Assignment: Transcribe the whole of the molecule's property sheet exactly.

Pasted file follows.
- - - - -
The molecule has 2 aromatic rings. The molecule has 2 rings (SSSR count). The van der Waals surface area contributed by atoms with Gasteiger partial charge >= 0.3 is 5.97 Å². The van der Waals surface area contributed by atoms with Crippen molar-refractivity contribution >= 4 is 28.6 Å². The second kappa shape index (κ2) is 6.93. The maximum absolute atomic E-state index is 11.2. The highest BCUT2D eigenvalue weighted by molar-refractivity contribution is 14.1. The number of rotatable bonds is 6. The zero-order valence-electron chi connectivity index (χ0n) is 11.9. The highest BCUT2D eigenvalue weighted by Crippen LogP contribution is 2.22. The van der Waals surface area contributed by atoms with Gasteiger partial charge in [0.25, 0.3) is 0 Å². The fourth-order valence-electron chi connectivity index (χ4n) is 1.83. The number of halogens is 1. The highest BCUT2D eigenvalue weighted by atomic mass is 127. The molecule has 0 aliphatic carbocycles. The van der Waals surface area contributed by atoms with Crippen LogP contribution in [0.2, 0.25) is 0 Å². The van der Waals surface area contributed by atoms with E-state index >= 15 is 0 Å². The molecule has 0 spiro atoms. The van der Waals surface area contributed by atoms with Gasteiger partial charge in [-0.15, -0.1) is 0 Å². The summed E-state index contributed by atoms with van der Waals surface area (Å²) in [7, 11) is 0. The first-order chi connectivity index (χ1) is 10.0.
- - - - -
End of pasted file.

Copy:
The molecule has 2 aromatic rings. The molecule has 2 rings (SSSR count). The van der Waals surface area contributed by atoms with Gasteiger partial charge >= 0.3 is 5.97 Å². The van der Waals surface area contributed by atoms with Crippen molar-refractivity contribution >= 4 is 28.6 Å². The second kappa shape index (κ2) is 6.93. The maximum absolute atomic E-state index is 11.2. The highest BCUT2D eigenvalue weighted by molar-refractivity contribution is 14.1. The number of rotatable bonds is 6. The zero-order valence-electron chi connectivity index (χ0n) is 11.9. The highest BCUT2D eigenvalue weighted by Crippen LogP contribution is 2.22. The van der Waals surface area contributed by atoms with Gasteiger partial charge in [0.25, 0.3) is 0 Å². The fourth-order valence-electron chi connectivity index (χ4n) is 1.83. The number of halogens is 1. The highest BCUT2D eigenvalue weighted by atomic mass is 127. The molecule has 0 aliphatic carbocycles. The van der Waals surface area contributed by atoms with Crippen LogP contribution in [0.2, 0.25) is 0 Å². The van der Waals surface area contributed by atoms with E-state index >= 15 is 0 Å². The molecule has 0 spiro atoms. The van der Waals surface area contributed by atoms with Gasteiger partial charge in [-0.15, -0.1) is 0 Å². The summed E-state index contributed by atoms with van der Waals surface area (Å²) in [7, 11) is 0. The first-order chi connectivity index (χ1) is 10.0.